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Pancakes are a favorite around our house, especially paired with sausage. My wife will sometimes make them from scratch, but we’ve also made them with Aldi’s outstanding all-purpose baking mix. The downside to pancakes is that they are full of carbs and, as a result, probably not as filling as they should be.
Enter protein pancakes, a recent trend in breakfast foods. Protein pancakes are popular among people looking to bulk up, but they are also potentially appealing to people who want more filling pancakes or who are looking for something a bit lower in carbs, like diabetics.
Aldi sells a protein pancake and waffle mix as an everyday Regular Buy. That means you can find it in stores all the time. One 18.5-ounce box cost $2.99 at the time of this post, which comes out to 16 cents an ounce. That’s more than standard pancake or waffle mixes but is less than many of the name brand versions of protein pancakes and waffles I see out there.
If you’ve made pancakes (or waffles) before, you’ll be right at home with the preparation instructions in this mix. To make it, you mix 1 cup of protein pancake mix with 2/3 cup of water, whisking it together. It will turn into a thick and slightly lumpy batter.
To make pancakes, you can scoop out the desired amount of batter and pour it over a 375-degree heated griddle that has been lightly greased with shortening or oil. The box doesn’t say what amount to use, but I went with 1/4 of a cup of batter per pancake, which made about 6 pancakes or so. The instructions say to cook the pancakes for 1 1/2 minutes on each side. I recommend keeping a close eye on the pancakes so they don’t burn on the outside.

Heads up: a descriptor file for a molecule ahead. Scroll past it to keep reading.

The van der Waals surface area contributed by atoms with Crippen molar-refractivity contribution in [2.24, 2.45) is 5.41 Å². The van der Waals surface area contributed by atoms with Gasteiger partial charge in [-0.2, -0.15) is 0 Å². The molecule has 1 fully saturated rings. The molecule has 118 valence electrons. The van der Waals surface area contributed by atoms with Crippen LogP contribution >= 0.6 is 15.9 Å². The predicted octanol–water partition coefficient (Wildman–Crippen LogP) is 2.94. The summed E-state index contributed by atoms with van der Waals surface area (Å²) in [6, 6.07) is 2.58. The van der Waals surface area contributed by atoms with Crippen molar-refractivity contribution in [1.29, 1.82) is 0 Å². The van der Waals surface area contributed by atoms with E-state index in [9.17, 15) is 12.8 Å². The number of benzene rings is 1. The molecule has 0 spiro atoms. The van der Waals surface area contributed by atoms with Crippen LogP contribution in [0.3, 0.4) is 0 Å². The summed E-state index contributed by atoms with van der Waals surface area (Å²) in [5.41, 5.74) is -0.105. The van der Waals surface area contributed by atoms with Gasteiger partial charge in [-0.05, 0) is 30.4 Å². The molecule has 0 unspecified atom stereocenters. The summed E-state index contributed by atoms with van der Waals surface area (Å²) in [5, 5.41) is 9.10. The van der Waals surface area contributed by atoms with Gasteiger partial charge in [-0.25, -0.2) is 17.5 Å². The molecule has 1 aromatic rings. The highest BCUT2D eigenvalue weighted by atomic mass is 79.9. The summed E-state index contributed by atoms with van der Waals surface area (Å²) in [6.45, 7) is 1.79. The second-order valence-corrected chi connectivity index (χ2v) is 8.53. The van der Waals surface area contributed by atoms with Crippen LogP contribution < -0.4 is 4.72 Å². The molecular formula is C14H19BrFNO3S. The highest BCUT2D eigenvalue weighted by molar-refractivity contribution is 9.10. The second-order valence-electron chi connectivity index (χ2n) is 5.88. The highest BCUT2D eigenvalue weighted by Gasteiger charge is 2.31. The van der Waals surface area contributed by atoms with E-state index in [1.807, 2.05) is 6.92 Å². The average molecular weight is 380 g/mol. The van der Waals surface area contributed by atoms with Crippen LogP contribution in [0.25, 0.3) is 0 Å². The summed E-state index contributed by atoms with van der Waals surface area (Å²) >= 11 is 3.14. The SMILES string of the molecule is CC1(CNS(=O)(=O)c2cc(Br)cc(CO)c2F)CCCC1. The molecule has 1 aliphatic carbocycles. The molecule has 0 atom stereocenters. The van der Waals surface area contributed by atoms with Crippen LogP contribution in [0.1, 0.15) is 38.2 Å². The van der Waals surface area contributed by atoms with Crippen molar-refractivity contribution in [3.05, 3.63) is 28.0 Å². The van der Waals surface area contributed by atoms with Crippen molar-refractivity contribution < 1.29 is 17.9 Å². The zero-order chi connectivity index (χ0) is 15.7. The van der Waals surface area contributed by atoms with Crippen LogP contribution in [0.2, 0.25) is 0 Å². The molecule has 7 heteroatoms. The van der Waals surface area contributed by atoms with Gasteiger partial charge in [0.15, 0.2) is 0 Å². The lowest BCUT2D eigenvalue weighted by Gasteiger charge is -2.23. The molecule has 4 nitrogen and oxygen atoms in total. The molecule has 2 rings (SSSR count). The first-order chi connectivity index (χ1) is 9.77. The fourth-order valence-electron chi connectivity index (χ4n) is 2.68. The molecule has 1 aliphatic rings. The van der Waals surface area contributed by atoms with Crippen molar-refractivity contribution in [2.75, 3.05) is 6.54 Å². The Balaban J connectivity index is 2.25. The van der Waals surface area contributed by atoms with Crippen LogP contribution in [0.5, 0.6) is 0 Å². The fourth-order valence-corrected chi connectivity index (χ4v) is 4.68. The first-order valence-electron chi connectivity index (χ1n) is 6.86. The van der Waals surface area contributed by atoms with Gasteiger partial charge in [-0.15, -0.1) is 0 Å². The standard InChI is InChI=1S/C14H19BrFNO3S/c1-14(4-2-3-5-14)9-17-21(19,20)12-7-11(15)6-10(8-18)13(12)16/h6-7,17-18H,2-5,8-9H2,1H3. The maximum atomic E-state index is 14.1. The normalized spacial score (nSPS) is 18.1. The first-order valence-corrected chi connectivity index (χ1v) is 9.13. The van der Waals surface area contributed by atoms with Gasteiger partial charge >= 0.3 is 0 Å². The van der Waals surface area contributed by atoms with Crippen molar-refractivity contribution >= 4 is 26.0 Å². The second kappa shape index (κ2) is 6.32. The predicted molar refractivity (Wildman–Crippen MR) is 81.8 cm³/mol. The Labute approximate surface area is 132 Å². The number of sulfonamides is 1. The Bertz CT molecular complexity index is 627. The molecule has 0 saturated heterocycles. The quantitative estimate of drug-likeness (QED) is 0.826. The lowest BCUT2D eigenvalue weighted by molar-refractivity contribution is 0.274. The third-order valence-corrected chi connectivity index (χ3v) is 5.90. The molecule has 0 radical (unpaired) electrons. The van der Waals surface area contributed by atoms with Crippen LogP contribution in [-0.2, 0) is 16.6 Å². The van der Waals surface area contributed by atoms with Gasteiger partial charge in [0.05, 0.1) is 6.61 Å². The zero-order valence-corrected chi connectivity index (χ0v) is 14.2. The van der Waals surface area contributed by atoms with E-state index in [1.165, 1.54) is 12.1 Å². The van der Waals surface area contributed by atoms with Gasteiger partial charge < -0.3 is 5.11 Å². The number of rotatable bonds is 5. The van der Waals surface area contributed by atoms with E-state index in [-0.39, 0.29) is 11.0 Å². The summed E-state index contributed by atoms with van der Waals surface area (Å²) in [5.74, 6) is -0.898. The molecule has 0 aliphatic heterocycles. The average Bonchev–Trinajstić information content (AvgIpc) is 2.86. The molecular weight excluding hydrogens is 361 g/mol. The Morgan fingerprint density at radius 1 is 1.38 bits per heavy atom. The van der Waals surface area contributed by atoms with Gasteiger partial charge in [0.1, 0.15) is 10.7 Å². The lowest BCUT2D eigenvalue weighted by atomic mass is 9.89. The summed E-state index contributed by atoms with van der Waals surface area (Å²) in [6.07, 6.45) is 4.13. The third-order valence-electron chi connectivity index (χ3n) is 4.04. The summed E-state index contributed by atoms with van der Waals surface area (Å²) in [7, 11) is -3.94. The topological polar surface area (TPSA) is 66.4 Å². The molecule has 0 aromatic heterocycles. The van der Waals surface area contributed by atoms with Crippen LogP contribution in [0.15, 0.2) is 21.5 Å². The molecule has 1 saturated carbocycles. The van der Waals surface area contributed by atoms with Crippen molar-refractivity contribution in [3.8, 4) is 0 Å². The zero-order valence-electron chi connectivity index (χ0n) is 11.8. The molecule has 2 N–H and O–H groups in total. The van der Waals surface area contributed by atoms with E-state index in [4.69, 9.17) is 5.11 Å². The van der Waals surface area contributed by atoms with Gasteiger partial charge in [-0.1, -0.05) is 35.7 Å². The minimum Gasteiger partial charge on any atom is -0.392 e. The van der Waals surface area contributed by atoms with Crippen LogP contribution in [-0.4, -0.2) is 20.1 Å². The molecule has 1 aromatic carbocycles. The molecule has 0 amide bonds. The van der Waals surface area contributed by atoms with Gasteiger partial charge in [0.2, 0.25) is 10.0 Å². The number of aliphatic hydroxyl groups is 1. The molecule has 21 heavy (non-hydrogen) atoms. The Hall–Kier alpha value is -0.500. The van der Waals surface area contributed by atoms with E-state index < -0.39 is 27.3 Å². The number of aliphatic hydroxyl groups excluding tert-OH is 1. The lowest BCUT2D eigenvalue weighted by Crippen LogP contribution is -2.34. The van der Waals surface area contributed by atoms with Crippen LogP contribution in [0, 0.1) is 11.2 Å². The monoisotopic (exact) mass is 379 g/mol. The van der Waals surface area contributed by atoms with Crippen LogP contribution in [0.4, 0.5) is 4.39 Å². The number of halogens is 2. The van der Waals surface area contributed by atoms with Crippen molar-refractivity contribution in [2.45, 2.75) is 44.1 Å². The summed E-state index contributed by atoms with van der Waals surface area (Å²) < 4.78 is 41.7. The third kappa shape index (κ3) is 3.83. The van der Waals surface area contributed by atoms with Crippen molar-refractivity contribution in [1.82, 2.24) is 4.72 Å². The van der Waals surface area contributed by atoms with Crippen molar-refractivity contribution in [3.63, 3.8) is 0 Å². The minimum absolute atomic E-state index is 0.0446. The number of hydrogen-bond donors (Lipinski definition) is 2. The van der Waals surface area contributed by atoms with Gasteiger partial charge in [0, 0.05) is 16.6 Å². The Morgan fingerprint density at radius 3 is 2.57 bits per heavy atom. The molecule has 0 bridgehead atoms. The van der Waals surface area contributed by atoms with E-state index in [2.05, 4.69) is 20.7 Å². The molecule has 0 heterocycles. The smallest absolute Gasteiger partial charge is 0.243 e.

To make waffles, you scoop out the desired amount of batter and pour it into a waffle iron. You then cook it for 2-4 minutes or until golden brown.
The primary protein ingredient in this mix is oats alongside wheat protein, and while the oat flavor isn’t overly strong, it’s present. If you absolutely hate oats you may not like these, but if you’re at least okay with oats they make a worthy pancake or waffle substitute. I found that if they’re heavily toasted on the skillet, the oat crunch can come through a bit, but otherwise the texture isn’t far off the mark for traditional pancakes.
In terms of ingredients, these do have fewer carbs than traditional pancakes, although they are by no means carb-free. They also contain a fair amount of protein, about 14 grams per serving. Ingredients include enriched flour, rolled oats, and wheat protein isolate.
Aunt Maple’s Protein Pancake and Waffle Mix makes for a good choice if you want protein-fortified pancakes or waffles. While more expensive than traditional pancakes, they cost less than name-brand protein pancake mixes, and the taste and texture aren’t bad, especially if you don’t mind a hint of oat flavor.